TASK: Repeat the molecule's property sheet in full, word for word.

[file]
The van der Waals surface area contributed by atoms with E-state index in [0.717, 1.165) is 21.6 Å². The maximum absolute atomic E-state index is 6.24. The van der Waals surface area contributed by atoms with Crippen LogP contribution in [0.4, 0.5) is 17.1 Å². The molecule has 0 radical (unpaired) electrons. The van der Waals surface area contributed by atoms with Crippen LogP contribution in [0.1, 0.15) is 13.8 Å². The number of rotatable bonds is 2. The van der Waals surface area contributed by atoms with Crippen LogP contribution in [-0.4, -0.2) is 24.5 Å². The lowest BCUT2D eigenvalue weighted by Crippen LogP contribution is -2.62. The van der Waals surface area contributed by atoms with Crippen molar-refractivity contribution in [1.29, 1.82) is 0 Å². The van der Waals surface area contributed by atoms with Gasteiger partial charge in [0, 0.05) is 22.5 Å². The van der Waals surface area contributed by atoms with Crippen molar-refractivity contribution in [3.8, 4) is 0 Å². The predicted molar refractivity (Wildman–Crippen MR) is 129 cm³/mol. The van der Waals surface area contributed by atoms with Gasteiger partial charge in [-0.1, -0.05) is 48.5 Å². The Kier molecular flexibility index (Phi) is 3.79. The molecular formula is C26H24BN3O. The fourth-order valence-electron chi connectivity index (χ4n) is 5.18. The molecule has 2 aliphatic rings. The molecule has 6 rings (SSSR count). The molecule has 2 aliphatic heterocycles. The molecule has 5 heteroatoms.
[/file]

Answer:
The van der Waals surface area contributed by atoms with E-state index in [0.717, 1.165) is 21.6 Å². The maximum absolute atomic E-state index is 6.24. The van der Waals surface area contributed by atoms with Crippen LogP contribution in [0.4, 0.5) is 17.1 Å². The molecule has 0 radical (unpaired) electrons. The van der Waals surface area contributed by atoms with Crippen LogP contribution in [0.1, 0.15) is 13.8 Å². The number of rotatable bonds is 2. The van der Waals surface area contributed by atoms with Crippen LogP contribution in [-0.4, -0.2) is 24.5 Å². The lowest BCUT2D eigenvalue weighted by Crippen LogP contribution is -2.62. The van der Waals surface area contributed by atoms with Crippen molar-refractivity contribution in [1.29, 1.82) is 0 Å². The van der Waals surface area contributed by atoms with Gasteiger partial charge in [0, 0.05) is 22.5 Å². The van der Waals surface area contributed by atoms with Crippen molar-refractivity contribution in [3.8, 4) is 0 Å². The predicted molar refractivity (Wildman–Crippen MR) is 129 cm³/mol. The van der Waals surface area contributed by atoms with Gasteiger partial charge in [-0.1, -0.05) is 48.5 Å². The Kier molecular flexibility index (Phi) is 3.79. The molecular formula is C26H24BN3O. The fourth-order valence-electron chi connectivity index (χ4n) is 5.18. The molecule has 2 aliphatic rings. The molecule has 6 rings (SSSR count). The molecule has 2 aliphatic heterocycles. The molecule has 5 heteroatoms.